The Philadelphia Eagles got off to a red hot start last season, winning their first three contests. As the season progressed, their deficiencies, specifically on the offensive side of the ball, became too much to overcome. Philly struggled with the inconsistent (at best) play from their receiving corps, had difficulty maintaining any sort of a running game, and injuries and a suspension wrecked havoc along their offensive line. The Eagles went out and completely overhauled their skill positions over the offseason and are no doubt better on paper than they were this time last year, but it remains to be seen how successful they can actually be in arguably the best division in the NFL.
2016 Record: 7-9
Notable Additions: WR Alshon Jeffery, WR Torrey Smith, RB LeGarrette Blount, DE Chris Long, DT Timmy Jernigan, CB Ronald Darby
Notable Subtractions: DE Connor Barwin, DT Bennie Logan, CB Nolan Carroll, CB Leodis McKelvin, WR Jordan Matthews, WR Dorial Green-Beckham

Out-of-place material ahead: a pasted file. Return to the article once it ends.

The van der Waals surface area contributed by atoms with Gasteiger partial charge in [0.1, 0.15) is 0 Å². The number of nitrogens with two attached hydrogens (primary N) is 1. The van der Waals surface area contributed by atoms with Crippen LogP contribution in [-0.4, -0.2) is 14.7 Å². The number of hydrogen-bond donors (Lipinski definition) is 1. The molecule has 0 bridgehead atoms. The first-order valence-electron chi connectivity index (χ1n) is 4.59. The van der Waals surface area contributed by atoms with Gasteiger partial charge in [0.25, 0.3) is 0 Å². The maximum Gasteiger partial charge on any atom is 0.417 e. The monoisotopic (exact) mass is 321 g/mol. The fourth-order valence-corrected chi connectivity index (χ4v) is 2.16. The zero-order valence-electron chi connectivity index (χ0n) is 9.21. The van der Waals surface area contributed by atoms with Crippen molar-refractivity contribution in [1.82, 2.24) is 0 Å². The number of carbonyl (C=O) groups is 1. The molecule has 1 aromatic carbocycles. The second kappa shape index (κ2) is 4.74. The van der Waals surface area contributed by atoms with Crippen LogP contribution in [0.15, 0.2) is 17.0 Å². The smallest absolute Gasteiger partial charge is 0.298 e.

Notable Rookies: DE Derek Barnett, CB Sidney Jones, RB Donnel Pumphrey, CB Rasul Douglas
It is no secret the Eagles’ biggest issue last season was the play of their wide receivers, where Jordan Matthews, Dorial Green-Beckham, and first round bust Nelson Agholor formed arguably the worst pass catching trio in the entire league. General Manager Howie Roseman completely revamped his receiving corps over the offseason, bringing in veterans Alshon Jeffery and Torrey Smith, trading Matthews to the Rams, while cutting Green-Beckham, and bringing in power running back LeGarrette Blount to help generate more man-coverage. With a new array of weapons, second-year quarterback Carson Wentz will find himself under quite a bit of pressure to succeed. While he did have some positive moments as a rookie (Eagles fans will try to convince you he was the greatest thing to come to the City of Brotherly Love since cheese whiz), the fact remains that the North Dakota State product put up pedestrian numbers at best. Wentz finished with a worse QB rating than guys like Cody Kessler and Tom Savage. It was obvious at points in 2016 that some of Wentz’s struggles came from him attempting to force the ball downfield with a lackluster receiving group not doing much to help him, but that excuse simply won’t fly moving forward.